The Battle Over Hetch Hetchy, The Bookman's Wake
i read these two a bit ago. Let's start with The Bookman's Wake by John Dunning. Dunning has a series of mystery/detective novels with a cute twist: the obligatory retired cop has left the nation's finest to open a bookstore and spends his time becoming embroiled in murder and mayhem all centered around [valuable] books ! Brilliant ! Obviously mystery readers love books, so there you go. If you're looking for some not-too-bad fluffy detective stuff, The Bookman's Wake (and i'm sure the other Dunning books) are just about perfect.
The Battle Over Hetch Hetchy: America's Most Controversial Dam and the Birth of Modern Environmentalism was a great read for me. I visited Hetch Hetchy for the first time a couple years ago, and my visit has been retroactively improved quite a bit by this book. For those who don't know, Hetch Hetchy Valley lies within Yosemite National Park, just slightly north of Yosemite Valley itself. The valley was much beloved of the famous John Muir, and was apparently a second Yosemite in scenic value: think rolling meadows flanked by the soaring granite bones of the very earth itself. (purple prose mine) The valley was dammed in the 1920s to provide water to San Francisco, and is now flooded. As a result, San Fransisco has some of the purest tap water in the country, and also generates quite a lot of electricity as well. (Which is then sold to PG&E, who then sells it back to the city and the public) And really, San Francisco water is *good*. The only better tasting tap water i've ever had was in Iceland, so i'm at a loss to explain the ubiquity of Brita water filters in this town - this water is coming straight from the sierras ! Anyhow, on to points of historical interest:
One interesting thing i learned was that San Francisco politics about exactly on hundred years ago was notoriously corrupt, which helped sustain the monopoly of the then only water game in town, the Spring Valley Water Works. When a comparatively above-the-table mayor was elected (James Phelan), he and Spring Valley became enemies. Phelan was the major passion behind damming Hetch Hetchy, and Spring Valley was naturally against it, as it meant an end to their monopoly. Now the interesting part: enter John Muir and half the Sierra Club. I say half because that's about how many were opposed to the dam; the other half thought it was a great idea. So but now we find Muir and the conservationists on the same side of a battle as the corrupt Spring Valley Water Works. This association was manipulated to great end by the opponents of conservation.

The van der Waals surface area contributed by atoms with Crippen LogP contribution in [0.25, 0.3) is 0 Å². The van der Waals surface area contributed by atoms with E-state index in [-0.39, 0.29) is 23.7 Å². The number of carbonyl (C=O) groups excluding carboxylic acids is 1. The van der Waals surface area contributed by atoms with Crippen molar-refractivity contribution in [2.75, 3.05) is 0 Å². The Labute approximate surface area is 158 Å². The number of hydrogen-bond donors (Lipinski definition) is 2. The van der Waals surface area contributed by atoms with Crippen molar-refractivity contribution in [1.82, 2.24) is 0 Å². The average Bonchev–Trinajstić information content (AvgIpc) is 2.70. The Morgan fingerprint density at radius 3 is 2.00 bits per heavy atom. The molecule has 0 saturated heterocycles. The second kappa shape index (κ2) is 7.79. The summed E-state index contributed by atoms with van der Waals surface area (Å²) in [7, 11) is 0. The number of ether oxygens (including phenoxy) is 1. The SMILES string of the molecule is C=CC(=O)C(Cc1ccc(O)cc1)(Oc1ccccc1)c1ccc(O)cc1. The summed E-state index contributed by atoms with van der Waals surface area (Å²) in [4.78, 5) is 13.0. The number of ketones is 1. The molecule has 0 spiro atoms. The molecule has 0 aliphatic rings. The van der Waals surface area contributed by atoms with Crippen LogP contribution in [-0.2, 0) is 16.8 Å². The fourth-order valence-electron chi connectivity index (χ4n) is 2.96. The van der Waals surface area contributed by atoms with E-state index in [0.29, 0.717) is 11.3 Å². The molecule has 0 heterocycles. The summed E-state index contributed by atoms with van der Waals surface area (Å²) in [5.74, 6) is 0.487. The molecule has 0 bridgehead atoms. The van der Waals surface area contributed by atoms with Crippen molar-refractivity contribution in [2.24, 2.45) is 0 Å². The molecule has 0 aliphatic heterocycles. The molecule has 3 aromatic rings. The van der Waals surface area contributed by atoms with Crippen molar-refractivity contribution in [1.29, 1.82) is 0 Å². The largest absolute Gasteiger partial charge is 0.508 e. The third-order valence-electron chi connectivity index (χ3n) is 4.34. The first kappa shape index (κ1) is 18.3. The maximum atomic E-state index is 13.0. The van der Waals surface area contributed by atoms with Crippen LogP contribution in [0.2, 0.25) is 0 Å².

Another interesting thing is that in the 20s, San Francisco put forth ballot measures several times to buy the electrical lines owned by PG&E, so that the city could directly distribute the power being generated by Hetch Hetchy. And several times, the people refused to vote for it. We were that close to having actual public power.
Third, in discussing the pros and cons of undamming the river (and almost exclusively the pros), Righter never once mentioned that there's now an established lake ecosystem in the valley which would be destroyed with the dam.
Altho the book is very much predisposed against Hetch Hetchy dam, my personal opinion on breaching it remains that it's a bad idea. Apparently SF can get all the water it needs from other sources, but that just seems like shifting the load. What's done is done, and the main advantage of breaching the dam would be to recover a beautiful valley. In the uncertain global climate conditions facing us, i favour stability and think it would be foolish to give up an established and excellent source of renewable power and water in exchange for yosemite II.
Oh yes, thanks very much to Michelle for seeing this book and thinking i might enjoy it !
Currently i'm reading: Two Anthologies of Science Fiction and For Whom the Bell Tolls. On deck are Imperial San Francisco: Urban Power, Earthly Ruin, and Martin Amis's latest, House of Meetings. I should mention that i await House of Meetings w/ breath bated. It's apparently a fictionalization of Amis's earlier non-fiction work about the horrors of the Stalinist USSR, which affected me greatly.